Communication and the Culture of Democracy: Global Media and Promotion of Democracy in the Middle East

By Al-Obaidi, Jabbar | International Journal of Instructional Media, Winter 2003 | Go to article overview

Communication and the Culture of Democracy: Global Media and Promotion of Democracy in the Middle East


Al-Obaidi, Jabbar, International Journal of Instructional Media


INTRODUCTION

The Middle East refers to the lands around the southern and eastern shores of the Mediterranean Sea, extending from Morocco to the Arabian Peninsula and Iran. In this paper, however, the Middle East term refers to the Arab countries in specific. The central part of this general area was formerly called the Near East, a name given to it by some of the first modern Western geographers and historians (Encyclopedia Britannica.) The Middle East in general and the Arab world in particular have long held an important place in world affairs, as reflected in the selective attention given to the region in the western media and economic relations with the region, and the alternative policies and actions available. Perhaps, the most four important issues that draw much of the mid 1990s' selective attention of the western media were: proved reserves of oil, the peace process in the Middle East, the teaching of democracy in the area, and the issue of a more defined future of geopolitical relation with the West so that to keep such a healthy regional and global interaction with the concerned countries in the region. One must think that this is a positive sign for the region to have been considered by the global media and the world leaders and politicians. In fact, these four issues ate truly valid. The Middle Eastern countries should take great pride in their strategic locations and their cultural heritage and civilization. In addition, maintaining the notion of an unbroken continuity between ancient and modern Middle Eastern region is an essential element in the preservation of their self-image.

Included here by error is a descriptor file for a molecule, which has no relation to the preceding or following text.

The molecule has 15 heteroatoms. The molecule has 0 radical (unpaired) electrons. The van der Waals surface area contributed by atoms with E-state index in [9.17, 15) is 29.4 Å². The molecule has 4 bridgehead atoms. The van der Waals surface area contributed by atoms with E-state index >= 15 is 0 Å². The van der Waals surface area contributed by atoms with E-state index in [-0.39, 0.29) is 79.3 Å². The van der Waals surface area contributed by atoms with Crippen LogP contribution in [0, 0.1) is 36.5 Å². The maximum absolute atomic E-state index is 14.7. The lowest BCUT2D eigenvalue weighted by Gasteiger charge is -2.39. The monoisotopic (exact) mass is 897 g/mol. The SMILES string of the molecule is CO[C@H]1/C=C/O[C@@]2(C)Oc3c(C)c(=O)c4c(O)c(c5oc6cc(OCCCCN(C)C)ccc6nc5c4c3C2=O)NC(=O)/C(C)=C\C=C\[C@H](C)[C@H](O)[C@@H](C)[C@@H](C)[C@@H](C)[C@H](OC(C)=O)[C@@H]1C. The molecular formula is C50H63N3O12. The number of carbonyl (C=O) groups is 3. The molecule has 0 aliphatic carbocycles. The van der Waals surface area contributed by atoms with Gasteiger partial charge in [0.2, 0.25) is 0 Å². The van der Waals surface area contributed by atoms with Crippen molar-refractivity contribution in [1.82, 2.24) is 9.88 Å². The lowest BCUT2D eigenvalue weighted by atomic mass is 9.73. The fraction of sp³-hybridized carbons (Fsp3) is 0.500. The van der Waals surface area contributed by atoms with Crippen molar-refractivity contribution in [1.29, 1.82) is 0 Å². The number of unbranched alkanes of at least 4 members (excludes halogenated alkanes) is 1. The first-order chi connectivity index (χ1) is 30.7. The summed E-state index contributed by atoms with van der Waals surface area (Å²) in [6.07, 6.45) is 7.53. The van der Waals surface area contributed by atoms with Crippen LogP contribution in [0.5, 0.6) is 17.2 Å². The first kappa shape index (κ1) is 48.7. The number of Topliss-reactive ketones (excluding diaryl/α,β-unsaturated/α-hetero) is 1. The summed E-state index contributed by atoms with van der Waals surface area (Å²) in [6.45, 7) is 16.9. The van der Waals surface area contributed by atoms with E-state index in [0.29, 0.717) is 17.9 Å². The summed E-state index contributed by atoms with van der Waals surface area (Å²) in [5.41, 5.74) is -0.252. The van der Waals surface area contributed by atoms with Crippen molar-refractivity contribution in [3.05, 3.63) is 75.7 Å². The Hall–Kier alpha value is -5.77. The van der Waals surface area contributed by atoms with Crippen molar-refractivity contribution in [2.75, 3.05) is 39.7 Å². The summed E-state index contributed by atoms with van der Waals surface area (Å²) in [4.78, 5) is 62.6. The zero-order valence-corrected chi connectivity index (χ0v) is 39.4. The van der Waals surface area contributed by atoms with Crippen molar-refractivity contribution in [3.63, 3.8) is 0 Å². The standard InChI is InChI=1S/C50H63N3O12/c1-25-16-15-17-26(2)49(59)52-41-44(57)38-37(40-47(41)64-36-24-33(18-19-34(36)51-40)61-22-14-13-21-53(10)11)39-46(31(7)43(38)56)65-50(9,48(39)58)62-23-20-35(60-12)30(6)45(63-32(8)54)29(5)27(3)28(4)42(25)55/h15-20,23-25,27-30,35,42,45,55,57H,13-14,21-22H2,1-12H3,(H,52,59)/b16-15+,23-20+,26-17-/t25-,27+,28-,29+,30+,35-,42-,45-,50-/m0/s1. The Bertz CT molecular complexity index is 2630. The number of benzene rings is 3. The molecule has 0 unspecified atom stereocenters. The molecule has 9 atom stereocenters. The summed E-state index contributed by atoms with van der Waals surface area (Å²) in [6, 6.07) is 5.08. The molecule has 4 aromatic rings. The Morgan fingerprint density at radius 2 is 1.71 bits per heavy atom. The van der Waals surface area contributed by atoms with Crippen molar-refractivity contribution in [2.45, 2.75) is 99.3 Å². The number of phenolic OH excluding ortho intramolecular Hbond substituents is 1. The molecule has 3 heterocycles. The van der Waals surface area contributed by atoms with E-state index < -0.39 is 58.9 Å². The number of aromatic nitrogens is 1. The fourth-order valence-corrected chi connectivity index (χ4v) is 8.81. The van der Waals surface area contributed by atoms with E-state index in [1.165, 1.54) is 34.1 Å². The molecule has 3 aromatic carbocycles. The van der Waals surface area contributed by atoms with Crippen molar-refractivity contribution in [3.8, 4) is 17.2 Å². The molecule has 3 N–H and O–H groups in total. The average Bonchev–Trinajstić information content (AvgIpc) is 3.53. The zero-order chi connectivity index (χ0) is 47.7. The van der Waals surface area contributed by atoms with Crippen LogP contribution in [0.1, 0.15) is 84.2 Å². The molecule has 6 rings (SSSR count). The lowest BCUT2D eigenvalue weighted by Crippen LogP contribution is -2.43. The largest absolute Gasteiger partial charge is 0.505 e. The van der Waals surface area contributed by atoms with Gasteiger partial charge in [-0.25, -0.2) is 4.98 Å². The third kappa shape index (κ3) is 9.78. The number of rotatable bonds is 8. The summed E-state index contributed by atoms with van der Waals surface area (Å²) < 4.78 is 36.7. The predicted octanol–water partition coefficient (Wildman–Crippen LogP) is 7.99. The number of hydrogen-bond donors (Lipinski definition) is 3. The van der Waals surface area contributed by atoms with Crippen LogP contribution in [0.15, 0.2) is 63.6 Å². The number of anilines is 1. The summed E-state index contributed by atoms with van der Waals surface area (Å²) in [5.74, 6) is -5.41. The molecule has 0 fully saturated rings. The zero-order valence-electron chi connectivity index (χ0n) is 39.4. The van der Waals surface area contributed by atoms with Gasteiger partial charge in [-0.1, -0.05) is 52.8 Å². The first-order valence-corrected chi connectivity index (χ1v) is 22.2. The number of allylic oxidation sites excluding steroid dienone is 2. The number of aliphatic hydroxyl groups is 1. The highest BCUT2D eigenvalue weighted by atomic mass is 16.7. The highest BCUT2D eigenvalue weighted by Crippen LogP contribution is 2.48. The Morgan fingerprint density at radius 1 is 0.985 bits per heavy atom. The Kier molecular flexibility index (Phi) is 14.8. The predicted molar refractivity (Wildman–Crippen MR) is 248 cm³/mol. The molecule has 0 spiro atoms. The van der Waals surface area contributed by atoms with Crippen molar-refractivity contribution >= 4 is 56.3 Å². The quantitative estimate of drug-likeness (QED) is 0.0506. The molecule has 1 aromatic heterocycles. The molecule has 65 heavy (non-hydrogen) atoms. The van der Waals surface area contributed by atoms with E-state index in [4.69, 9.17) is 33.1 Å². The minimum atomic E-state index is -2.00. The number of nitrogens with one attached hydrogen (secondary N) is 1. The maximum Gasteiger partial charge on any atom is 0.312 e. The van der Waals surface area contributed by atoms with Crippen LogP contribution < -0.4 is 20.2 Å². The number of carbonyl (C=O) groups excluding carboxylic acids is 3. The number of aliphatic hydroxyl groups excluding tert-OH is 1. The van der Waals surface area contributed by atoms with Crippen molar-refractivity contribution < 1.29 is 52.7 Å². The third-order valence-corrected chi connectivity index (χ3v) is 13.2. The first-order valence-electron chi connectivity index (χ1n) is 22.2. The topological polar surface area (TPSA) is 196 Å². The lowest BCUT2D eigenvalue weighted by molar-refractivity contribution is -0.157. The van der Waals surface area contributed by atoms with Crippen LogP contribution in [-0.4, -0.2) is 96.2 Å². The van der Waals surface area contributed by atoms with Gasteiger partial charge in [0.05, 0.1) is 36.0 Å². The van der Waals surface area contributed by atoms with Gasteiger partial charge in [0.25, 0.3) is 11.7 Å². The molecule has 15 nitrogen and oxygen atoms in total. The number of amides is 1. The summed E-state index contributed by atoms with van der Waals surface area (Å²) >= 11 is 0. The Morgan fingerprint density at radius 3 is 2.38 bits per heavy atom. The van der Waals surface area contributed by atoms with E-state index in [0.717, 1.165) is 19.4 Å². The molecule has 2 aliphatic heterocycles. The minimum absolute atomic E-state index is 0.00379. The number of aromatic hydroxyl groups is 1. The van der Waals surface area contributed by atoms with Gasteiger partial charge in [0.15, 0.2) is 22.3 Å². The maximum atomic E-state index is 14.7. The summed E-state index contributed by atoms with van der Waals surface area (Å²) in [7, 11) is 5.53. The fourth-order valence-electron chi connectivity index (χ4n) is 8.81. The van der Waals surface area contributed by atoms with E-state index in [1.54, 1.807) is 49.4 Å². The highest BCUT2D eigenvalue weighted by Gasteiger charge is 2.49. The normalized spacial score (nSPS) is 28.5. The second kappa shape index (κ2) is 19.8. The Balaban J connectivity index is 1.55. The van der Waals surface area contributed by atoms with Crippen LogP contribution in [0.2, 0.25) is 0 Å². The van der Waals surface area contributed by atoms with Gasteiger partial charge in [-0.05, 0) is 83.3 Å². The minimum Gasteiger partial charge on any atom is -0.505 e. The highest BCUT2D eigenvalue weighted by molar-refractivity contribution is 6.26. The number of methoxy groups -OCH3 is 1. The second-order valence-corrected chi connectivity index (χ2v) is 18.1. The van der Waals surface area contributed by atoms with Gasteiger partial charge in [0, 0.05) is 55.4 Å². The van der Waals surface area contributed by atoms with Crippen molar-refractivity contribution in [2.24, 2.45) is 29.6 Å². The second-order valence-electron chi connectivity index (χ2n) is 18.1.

Historically, the Middle East region was the host of great civilizations and a theatre for the main three religions Judaism, Christine and Islam. Chester G. Starr pointed out "The term "civilization" has many meanings. (Starr, 1991, p. 27). He went on to confirm, a civilization, also comes with certain fundamental characteristics of civilized society. Among these characteristics are the following

   the presence of firmly organized states which had definite
   boundaries and systematic political institution, under political
   and religious leaders, who directed and also maintained society,
   the distinction of social classes; the economic specialization of
   men as farmer, trader, or artisan, each dependent upon his follows;
   and the conscious development of the arts and intellectual
   attitudes". :(Starr, 1991, p. 27) Certainly, the first civilization
   of Mesopotamia, and the second civilization in Egypt had maintained
   these characteristics with even a strongly recognized ways of
   sounded cc monumental architecture and sculpture, the use of
   writing to keep accounts or to commemorate deeds, and the
   elaboration of religious views about the nature of the gods, their
   relations to men, and the origin of the world". (Starr, 1991. p.27)

Currently, Middle East consists of 25 (this number includes Iran and Turkey) independent states, with different flags, national anthems, political systems, economic policies, and communication and mass media patterns. The majority of scholars and international experts view these countries as great partners because of their people, their potentials, and their outstanding civilization and history. Their contributions to humanity include almost everything, such as the invention of letters, first form of writing, Arabic numerals, and the exercise of the oldest form of oral communication.

WRITING AND LOGOSYLLABIC

A case in point is the ancient Egyptian writing. It was a logosyllabic one, having symbols representing either complete words or syllables of words; identical signs were used for syllables with identical consonants but different vowels. According to the external form of the signs, the writing is classified as hieroglyphic when it is found on inscriptions on stone. Furthermore, for ancient Egyptians, communication was seen as the exchange of meanings between individuals through a common system of symbols. …

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